One of the challenges that all entrepreneurs face is managing the workload. Being an entrepreneur is not easy. It takes a lot of time, energy, effort and attention.
In this short video, Amy Jen Su, shares her perspective of how can we manage our workload and still have peace of mind and not get overwhelmed.
She shares the 4P’s that we need to work on individually in order to achieve the 5th P (Peace of Mind):
Personal Operating system:
What she means is how we do operate as an individual.
Do we have a single place where we capture everything that comes our way (Landing Pad or Operating System)
Do we have a way to sort through this and identify what needs to be done today and now?
Do we know what time in the day are we most effective? Can we use this time to tackle the most important and the highest value adding items on our list? Do you manage your calendar in such a way so as to maximizing this energy rhythms?
Have we built-in habits and rituals to deal with the highs and lows of our physical energy through the day?
In this part of our professional lives, she talks about the importance of having boundaries.
Have we set up your personal boundaries (times when we are available, times when we are not available, when can people expect a response from us, etc. Do you have an emergency protocol (what needs to be done in case of an emergency?)
Have we helped the people who work for you set up their own boundaries?
Are we comfortable with these boundaries?
Does our team have a go-to person for a lot of things? How over-worked are they? Are they becoming bottle-necks for our team and our own productivity?
How can we help our people to improve their productivity so we can have more leverage and thereby become more productive?
In this part, she explains the importance of having clearly defined priorities in our lives. She also uses a 2×2 (Passion * Contribution or value) matrix to talk about different tasks and shares a recommendation for each one of the tasks based on which quadrant they fall in.
One could use this matrix or the one that Stephen Covey made famous or any other matrix. I believe the core purpose of each one of these matrices is to force us to look at each of the task that we do and think about it critically and make a choice:
Try to eliminate what can be eliminated
Try to Automate what can’t be eliminated
Try to delegate what can’t be automated and what is not your area of contribution
Train to become more efficient at doing tasks where we have the potential for high levels of contribution
Enjoy tasks that we are good at, love doing and those that add a lot of value.
In this part, she talks about one of the things that most of us struggle with. This is about being present in the moment, giving someone or something our total attention and focus.
How long is our attention span? Can we increase this using meditation or training?
Do we have any “visible or invisible tells” that can inform us about our attention waning? Can we identify this and learn to bring our focus back.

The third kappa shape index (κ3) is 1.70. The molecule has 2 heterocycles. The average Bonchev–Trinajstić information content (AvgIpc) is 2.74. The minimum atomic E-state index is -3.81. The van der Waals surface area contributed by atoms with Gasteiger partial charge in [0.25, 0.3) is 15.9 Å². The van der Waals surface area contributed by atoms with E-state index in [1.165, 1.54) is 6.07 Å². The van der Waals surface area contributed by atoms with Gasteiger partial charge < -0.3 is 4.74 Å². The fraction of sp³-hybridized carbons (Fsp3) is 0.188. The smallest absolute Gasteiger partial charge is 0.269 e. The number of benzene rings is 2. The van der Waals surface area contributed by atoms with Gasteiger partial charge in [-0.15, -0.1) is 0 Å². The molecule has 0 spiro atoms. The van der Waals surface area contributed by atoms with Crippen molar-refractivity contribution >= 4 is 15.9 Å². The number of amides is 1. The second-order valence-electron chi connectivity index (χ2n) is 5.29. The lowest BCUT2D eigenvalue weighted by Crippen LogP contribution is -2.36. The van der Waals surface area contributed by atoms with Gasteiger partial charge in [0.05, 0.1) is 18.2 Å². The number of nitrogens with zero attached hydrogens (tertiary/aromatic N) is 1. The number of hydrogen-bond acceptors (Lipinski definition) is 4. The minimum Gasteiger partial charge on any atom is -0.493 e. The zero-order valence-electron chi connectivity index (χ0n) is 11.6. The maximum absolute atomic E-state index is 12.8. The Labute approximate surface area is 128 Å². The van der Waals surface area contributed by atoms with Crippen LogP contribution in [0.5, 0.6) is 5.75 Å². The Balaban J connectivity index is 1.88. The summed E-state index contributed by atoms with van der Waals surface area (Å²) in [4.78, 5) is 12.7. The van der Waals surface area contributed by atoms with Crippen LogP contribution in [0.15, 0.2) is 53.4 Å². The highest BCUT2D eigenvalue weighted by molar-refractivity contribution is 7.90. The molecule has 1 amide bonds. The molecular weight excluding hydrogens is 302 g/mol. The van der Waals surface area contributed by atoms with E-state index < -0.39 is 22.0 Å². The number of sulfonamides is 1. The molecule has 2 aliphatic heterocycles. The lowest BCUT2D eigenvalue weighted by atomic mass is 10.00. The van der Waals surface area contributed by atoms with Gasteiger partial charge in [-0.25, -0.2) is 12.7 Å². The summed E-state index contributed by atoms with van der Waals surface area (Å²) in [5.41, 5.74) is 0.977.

Amy shares that once we take care of all of these 4 P’s, the 5th P, which is peace of mind can be achieved. I personally believe that this is an ongoing process. One that each of us would benefit from doing at least every quarter. And as we get more and more intentional about not staying in overwhelm territory, we will become more and better at staying calm and at peace. This also offers an additional bonus by increasing our ability to observe opportunities that are present all around us, if only we were present enough to notice them.
In this post, Anthony Iannarino (who was on the podcast earlier) talks about the importance of where we focus and spend our attention and the impact that this can have on our lives. If there is only one thing that we could improve upon to make the biggest impact in our lives, it would be our ability to focus and do deep work.
In this post, the author of the Dilbert comics, Scott Adams argues that we dont just think with our brains but also with out body. He goes on to say
I realize that the concept I’m explaining is both obvious and radical at the same time. On one hand, you know from experience that your thoughts are directly influenced by what your body is experiencing. But because you also believe your brain is the special vessel of your free will, consciousness, and soul, you might believe the brain can also make its own independent decisions. It can’t. It is a computer that responds to inputs. Give it the right inputs and you’ll get the right outputs. And your body is the user interface.
In this short video, the wonderful people who run “The School of Life” YouTube channel share a different perspective on History and share how each one of us, armed with the right perspective has the potential to create history.
I recently finished listening to the audio version of Cal Newport’s latest book – Deep Work.
We live in a constantly distracted world and are losing the ability to do real deep work. Cal shares with us the importance of doing such deep work and also shares tactics around how we can set ourselves to do deep work. Highly recommended.